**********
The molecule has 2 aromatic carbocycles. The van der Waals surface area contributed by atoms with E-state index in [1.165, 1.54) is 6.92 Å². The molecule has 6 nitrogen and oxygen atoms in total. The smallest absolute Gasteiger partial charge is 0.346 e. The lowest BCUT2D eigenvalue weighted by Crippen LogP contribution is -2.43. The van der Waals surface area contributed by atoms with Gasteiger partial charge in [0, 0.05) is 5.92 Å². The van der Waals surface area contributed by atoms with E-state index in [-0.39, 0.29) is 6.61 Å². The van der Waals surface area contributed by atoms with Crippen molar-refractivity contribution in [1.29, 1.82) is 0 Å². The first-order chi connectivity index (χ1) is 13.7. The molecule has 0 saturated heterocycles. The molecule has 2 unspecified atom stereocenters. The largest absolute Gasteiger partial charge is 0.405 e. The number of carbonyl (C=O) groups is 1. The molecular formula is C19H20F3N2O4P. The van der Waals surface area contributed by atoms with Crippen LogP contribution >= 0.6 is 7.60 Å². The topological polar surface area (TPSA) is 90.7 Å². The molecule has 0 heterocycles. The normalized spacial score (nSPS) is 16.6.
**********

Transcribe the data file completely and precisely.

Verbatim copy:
The molecule has 2 aromatic carbocycles. The van der Waals surface area contributed by atoms with E-state index in [1.165, 1.54) is 6.92 Å². The molecule has 6 nitrogen and oxygen atoms in total. The smallest absolute Gasteiger partial charge is 0.346 e. The lowest BCUT2D eigenvalue weighted by Crippen LogP contribution is -2.43. The van der Waals surface area contributed by atoms with Gasteiger partial charge in [0, 0.05) is 5.92 Å². The van der Waals surface area contributed by atoms with E-state index in [-0.39, 0.29) is 6.61 Å². The van der Waals surface area contributed by atoms with Crippen molar-refractivity contribution in [1.29, 1.82) is 0 Å². The first-order chi connectivity index (χ1) is 13.7. The molecule has 0 saturated heterocycles. The molecule has 2 unspecified atom stereocenters. The largest absolute Gasteiger partial charge is 0.405 e. The number of carbonyl (C=O) groups is 1. The molecular formula is C19H20F3N2O4P. The van der Waals surface area contributed by atoms with Crippen LogP contribution >= 0.6 is 7.60 Å². The topological polar surface area (TPSA) is 90.7 Å². The molecule has 0 heterocycles. The normalized spacial score (nSPS) is 16.6.